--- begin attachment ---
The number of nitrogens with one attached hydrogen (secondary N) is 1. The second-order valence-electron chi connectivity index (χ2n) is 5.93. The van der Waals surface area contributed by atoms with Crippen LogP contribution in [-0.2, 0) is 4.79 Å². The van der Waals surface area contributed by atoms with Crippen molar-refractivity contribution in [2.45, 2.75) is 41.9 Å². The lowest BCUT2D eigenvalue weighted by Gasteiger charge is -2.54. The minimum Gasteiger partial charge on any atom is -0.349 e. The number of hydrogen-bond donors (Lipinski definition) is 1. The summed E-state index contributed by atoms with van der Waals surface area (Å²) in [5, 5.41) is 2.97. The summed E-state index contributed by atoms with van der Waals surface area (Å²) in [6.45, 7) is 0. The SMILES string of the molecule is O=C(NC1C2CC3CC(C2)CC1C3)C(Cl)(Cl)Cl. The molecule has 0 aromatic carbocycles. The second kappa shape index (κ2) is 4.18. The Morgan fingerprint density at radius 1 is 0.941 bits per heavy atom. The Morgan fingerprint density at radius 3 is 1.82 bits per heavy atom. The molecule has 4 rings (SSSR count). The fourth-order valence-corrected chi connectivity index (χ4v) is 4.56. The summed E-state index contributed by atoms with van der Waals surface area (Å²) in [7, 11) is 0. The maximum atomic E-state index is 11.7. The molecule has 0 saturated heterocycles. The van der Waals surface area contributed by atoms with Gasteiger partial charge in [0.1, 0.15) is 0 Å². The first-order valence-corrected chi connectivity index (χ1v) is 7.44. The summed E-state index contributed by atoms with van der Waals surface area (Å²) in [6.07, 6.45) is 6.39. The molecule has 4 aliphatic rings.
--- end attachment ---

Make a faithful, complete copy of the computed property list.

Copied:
The number of nitrogens with one attached hydrogen (secondary N) is 1. The second-order valence-electron chi connectivity index (χ2n) is 5.93. The van der Waals surface area contributed by atoms with Crippen LogP contribution in [-0.2, 0) is 4.79 Å². The van der Waals surface area contributed by atoms with Crippen molar-refractivity contribution in [2.45, 2.75) is 41.9 Å². The lowest BCUT2D eigenvalue weighted by Gasteiger charge is -2.54. The minimum Gasteiger partial charge on any atom is -0.349 e. The number of hydrogen-bond donors (Lipinski definition) is 1. The summed E-state index contributed by atoms with van der Waals surface area (Å²) in [5, 5.41) is 2.97. The summed E-state index contributed by atoms with van der Waals surface area (Å²) in [6.45, 7) is 0. The SMILES string of the molecule is O=C(NC1C2CC3CC(C2)CC1C3)C(Cl)(Cl)Cl. The molecule has 0 aromatic carbocycles. The second kappa shape index (κ2) is 4.18. The Morgan fingerprint density at radius 1 is 0.941 bits per heavy atom. The Morgan fingerprint density at radius 3 is 1.82 bits per heavy atom. The molecule has 4 rings (SSSR count). The fourth-order valence-corrected chi connectivity index (χ4v) is 4.56. The summed E-state index contributed by atoms with van der Waals surface area (Å²) in [7, 11) is 0. The maximum atomic E-state index is 11.7. The molecule has 0 saturated heterocycles. The van der Waals surface area contributed by atoms with Gasteiger partial charge in [0.1, 0.15) is 0 Å². The first-order valence-corrected chi connectivity index (χ1v) is 7.44. The summed E-state index contributed by atoms with van der Waals surface area (Å²) in [6.07, 6.45) is 6.39. The molecule has 4 aliphatic rings.